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Color temperature is a unit or measure for the color of light. It is not necessarily related to the heat of the light source. A higher color temperature represents a color closer to actual sunlight.
A scale of temperature measured in degrees Celsius from absolute zero (see "Color Temperature").
Used to measure and define the color temperature of different light sources.
temperature scale with zero temperature different from Celsius scale
An absolute scale of temperature in which each degree equals one kelvin. Water freezes at 273.15 K and boils at 373.15 K.
Thermometer scale on which unit of measurement equals the Celsius degree and according to which absolute zero is 0 degree, the equivalent of -273.16 0C. Water freezes at 273.16 0K and boils at 373.160K.
The temperature scale whose origin is the temperature at which all molecular motion would cease. The unit is the degree Kelvin (oK), which has the same magnitude as a degree celsius (oC).
Scale for measuring temperature. In this scale, absolute zero is 0 Kelvins, water boils at 373.15 Kelvins and freezes at 273.15 Kelvins.
a temperature scale that directly scales with the random motion energy of a substance, such that 0 Kelvin is at absolute zero (state where all random motion ceases) and higher temperatures have non-zero Kelvin values. It scales like the metric system's Celsius scale for increasing temperatures---every degree interval of the Kelvin scale corresponds to the same change in the random motion energy as a degree interval of the Celsius scale: # Kelvin = # Celsius - 273.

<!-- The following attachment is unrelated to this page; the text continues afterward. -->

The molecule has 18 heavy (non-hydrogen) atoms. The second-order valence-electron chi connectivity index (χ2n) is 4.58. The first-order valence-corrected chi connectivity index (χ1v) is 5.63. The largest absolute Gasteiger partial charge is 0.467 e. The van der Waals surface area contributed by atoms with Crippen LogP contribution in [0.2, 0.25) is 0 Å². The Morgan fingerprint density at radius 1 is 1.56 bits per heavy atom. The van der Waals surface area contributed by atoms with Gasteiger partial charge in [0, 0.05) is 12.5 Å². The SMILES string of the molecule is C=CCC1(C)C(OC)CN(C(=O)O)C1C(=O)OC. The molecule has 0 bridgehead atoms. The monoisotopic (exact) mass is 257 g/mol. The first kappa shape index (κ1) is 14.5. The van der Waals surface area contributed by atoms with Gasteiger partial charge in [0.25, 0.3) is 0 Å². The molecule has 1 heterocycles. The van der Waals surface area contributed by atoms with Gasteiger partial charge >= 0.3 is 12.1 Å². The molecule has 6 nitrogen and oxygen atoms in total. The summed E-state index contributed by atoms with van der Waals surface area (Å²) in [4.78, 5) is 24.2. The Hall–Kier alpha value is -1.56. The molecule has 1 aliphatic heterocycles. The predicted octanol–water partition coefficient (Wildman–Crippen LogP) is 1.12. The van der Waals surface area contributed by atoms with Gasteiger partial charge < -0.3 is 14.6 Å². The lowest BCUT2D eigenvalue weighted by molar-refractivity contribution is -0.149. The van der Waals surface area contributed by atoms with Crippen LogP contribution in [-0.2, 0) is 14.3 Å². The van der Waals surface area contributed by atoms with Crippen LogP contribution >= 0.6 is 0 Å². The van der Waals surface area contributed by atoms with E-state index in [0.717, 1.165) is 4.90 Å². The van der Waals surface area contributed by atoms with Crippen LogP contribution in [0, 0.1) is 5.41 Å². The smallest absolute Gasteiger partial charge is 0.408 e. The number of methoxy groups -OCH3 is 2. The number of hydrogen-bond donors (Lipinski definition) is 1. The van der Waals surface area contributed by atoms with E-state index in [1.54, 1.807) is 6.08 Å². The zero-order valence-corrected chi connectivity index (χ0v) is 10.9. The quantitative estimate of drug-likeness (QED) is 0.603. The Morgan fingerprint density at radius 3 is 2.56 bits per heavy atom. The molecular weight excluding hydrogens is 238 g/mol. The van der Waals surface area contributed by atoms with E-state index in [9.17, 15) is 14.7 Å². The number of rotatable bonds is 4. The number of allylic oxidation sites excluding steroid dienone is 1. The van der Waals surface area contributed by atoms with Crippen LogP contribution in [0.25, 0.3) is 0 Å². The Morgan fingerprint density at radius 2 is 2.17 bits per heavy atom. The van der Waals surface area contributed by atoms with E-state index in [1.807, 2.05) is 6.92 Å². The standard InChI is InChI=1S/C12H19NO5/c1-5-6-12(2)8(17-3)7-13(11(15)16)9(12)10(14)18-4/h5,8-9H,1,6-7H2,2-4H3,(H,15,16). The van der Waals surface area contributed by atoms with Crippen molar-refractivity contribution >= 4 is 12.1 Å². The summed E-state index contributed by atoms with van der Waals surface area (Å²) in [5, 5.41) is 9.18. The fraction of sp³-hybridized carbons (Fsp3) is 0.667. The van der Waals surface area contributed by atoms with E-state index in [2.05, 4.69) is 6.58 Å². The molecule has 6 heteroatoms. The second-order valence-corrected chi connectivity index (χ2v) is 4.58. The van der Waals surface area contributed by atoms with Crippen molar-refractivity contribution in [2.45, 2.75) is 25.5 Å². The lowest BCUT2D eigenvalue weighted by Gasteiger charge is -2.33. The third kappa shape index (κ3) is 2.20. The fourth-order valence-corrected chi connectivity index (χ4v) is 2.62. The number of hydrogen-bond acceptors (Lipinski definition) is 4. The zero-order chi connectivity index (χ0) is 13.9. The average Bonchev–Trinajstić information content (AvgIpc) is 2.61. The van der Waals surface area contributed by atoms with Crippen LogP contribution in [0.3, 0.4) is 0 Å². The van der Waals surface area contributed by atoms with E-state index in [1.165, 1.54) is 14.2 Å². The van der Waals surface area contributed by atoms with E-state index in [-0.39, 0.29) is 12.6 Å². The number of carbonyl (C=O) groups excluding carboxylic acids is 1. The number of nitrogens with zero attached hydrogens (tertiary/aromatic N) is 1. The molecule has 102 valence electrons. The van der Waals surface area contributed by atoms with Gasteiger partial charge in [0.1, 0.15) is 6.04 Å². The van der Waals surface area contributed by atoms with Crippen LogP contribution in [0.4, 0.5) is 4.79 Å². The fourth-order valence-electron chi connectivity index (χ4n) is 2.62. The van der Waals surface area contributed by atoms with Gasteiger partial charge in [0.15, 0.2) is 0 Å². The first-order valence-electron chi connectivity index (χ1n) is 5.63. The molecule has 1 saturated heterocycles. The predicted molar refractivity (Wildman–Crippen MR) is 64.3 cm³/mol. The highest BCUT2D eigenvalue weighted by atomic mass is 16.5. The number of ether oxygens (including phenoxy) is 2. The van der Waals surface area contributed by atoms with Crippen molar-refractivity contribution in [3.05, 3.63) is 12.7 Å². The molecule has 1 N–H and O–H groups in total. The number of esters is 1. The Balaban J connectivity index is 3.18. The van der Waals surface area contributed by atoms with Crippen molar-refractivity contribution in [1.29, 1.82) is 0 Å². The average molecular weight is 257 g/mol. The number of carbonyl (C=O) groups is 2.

A temperature scale using the same degrees as the Celsius scale but with zero defined as absolute zero. Kelvin is the scale used almost universally in scientific work.
a temperature scale that defines absolute zero as 0 degrees; water freezes at 273.16 degrees and boils at 373.16 degrees
Measures the temperature of a color.
(see "Absolute Scale")
A temperature scale where 0º K represents absolute zero, the freezing point of water is 273º K, and the boiling point of water is 373º K.
Unit of measurement used in TV lighting which indicates the color temperature of a light source.
an absolute temperature scale ( i.e., one in which absolute zero is assigned the value zero) named after William Thomson, first (and last) Baron Kelvin of Largs, who first proposed an absolute temperature scale. One Kelvin (denoted simply K or sometimes in older sources °K) is the same size as a Celsius degree, so the normal freezing point of water is 273.15 K and the normal boiling point is 373.15 K. (See Celsius scale, Fahrenheit scale, Rankine scale, Réaumur scale.) [ Kelvin
A temperature scale (also called the Absolute Scale) used primarily for scientific purposes and having intervals equivalent to those on the Celsius scale but beginning at absolute zero (-273.15).
An internationally agreed upon temperature scale, equal to the Celsius (or centigrade) scale plus 273 degrees; hence water freezes at 273 kelvins and boils at 373 kelvins.
A temperature scale which measures from absolute zero (-273.15 degrees Celsius) in Kelvins which are equivalent to Celsius degrees in magnitude.